There was more than mud on the streets of Paris today, something other than earth drawing and sucking at the feet of the thousands who trod here, heads bowed and shoulders hunched against the summer rain. From the Place de la Révolution a roar erupted, louder than thunder and more violent than lightning, the sun disappearing behind a jet-black cloud in deference to the violence below.
Held fast in the grip of the Terror, the city trembled, and everyone, from the highest to the lowest, had their secrets. For some, like the residents of a fine house on the Rue Saint-Honoré, secrets had seen a father chained in the Conciergerie, awaiting his date with the National Razor, whilst for others they were currency, life itself.
Every morning William Knowles woke in his unassuming room and donned the identity of Yves Morel as other men might step into a favorite pair of comfortable shoes. For two months, he had existed under the name of a man feared from the south of the country to the north and that, he knew, meant that his time could only be running out.
Here in Paris, Morel was known as a figure of unflinching cruelty, those who could put a face to the name all safely occupied with the business of government hundreds of miles away. Yet one day, and he knew it must be soon, one of them would return to Paris. Before that happened he would be gone, vanished once more into a world of shadows and secrets.
Tomorrow, perhaps the day after that, the last surviving conspirator of the Rue Saint-Honoré would climb the steps to the scaffold and take with him the only hope William had of a successful completion to this most lucrative of missions. Valuable days had been lost on the journey to Paris in response to reports of Philippe Plamondon’s arrest, William expecting to find the man dead by the time of his arrival. Instead, he found him deep within the Conciergerie enjoying the special attentions of Vincent Tessier, the Butcher of Orléans who could, so rumor had it, convince a man to confess to any number of crimes, both real and imagined.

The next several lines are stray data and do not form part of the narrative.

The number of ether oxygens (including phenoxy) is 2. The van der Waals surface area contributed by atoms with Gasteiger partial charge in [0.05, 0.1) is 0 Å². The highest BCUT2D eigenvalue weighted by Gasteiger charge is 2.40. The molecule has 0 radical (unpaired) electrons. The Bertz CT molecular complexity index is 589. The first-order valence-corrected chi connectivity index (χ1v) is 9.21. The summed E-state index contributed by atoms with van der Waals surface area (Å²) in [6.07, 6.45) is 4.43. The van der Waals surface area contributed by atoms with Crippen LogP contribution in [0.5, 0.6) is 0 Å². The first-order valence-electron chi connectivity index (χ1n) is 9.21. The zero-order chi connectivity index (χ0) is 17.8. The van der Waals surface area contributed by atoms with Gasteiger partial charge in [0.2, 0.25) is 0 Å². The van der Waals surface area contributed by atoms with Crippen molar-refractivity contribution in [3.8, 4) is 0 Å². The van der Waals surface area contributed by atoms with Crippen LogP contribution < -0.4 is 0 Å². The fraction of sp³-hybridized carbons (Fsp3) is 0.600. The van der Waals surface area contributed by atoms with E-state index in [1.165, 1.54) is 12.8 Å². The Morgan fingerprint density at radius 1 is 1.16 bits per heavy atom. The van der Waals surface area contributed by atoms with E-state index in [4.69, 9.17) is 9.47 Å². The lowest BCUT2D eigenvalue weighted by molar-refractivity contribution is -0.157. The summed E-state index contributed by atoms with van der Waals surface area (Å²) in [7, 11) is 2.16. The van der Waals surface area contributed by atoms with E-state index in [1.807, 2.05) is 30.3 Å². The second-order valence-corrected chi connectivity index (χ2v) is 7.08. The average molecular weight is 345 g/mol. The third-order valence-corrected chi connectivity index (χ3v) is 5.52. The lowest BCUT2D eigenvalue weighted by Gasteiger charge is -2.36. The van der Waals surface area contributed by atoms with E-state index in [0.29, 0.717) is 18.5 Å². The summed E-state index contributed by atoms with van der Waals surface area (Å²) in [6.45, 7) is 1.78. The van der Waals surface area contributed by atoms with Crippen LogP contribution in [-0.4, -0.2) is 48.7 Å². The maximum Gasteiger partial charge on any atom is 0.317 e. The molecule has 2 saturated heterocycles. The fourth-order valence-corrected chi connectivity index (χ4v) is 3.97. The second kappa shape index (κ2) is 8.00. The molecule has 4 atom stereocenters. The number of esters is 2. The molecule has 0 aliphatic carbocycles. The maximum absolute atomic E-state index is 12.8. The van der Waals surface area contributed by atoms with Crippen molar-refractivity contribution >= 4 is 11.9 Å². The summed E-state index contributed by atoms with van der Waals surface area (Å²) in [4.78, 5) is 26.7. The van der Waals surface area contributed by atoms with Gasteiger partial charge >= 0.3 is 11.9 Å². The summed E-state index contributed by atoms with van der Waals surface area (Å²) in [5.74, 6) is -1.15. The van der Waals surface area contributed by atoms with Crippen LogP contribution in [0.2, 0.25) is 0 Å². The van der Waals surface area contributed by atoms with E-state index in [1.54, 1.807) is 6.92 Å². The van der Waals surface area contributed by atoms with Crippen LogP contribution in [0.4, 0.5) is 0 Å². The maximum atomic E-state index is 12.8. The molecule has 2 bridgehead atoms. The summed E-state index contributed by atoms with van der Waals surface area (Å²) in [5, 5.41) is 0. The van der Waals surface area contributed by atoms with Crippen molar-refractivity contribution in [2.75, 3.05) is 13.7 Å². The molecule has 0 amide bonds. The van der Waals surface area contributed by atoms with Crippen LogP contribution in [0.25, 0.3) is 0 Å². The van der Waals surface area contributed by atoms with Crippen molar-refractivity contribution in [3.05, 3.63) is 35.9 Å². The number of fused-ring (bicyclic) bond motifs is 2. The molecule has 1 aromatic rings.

One chance, William told himself as he opened the window in an effort to dissipate the stifling heat.
One chance, then the last link to the Star of Versailles was gone forever.
A cheer rent the air and he shuddered. There came a second then a third explosion of approval from the distant crowd, each one louder than the last. As the day grew darker, he bowed his head and pictured the blade being hauled back to the skies, the shuffling feet on their way to the scaffold, the moment of silence before the razor edge fell and ten thousand spectators released their breath at once.
Then came the next soul, the clattering thunder of the guillotine and on and on it went until the blade grew dull and the crowd grew hungry for something more tangible than blood.
Another shudder ran through William and he drew the window down with a note of finality before picking up his coat as he crossed the bare boards to the door.
Sometimes, William reflected as he stepped out onto the landing, deep undercover work was boring, pointless hours spent reading dispatches and copying out messages. On other occasions, it was dangerous, dodging bullets and torture, and once in a while, deep undercover work, even as a revolutionary firebrand, meant traveling for a week to spend one hour with a man beyond rescue.
If he knew anything at all.
For all the excitement among the Academy’s members over recent developments, there was really nothing here but more rumor, nothing tangible whatsoever besides the usual anti-Revolution pamphleting and some ill-advised rabble-rousing.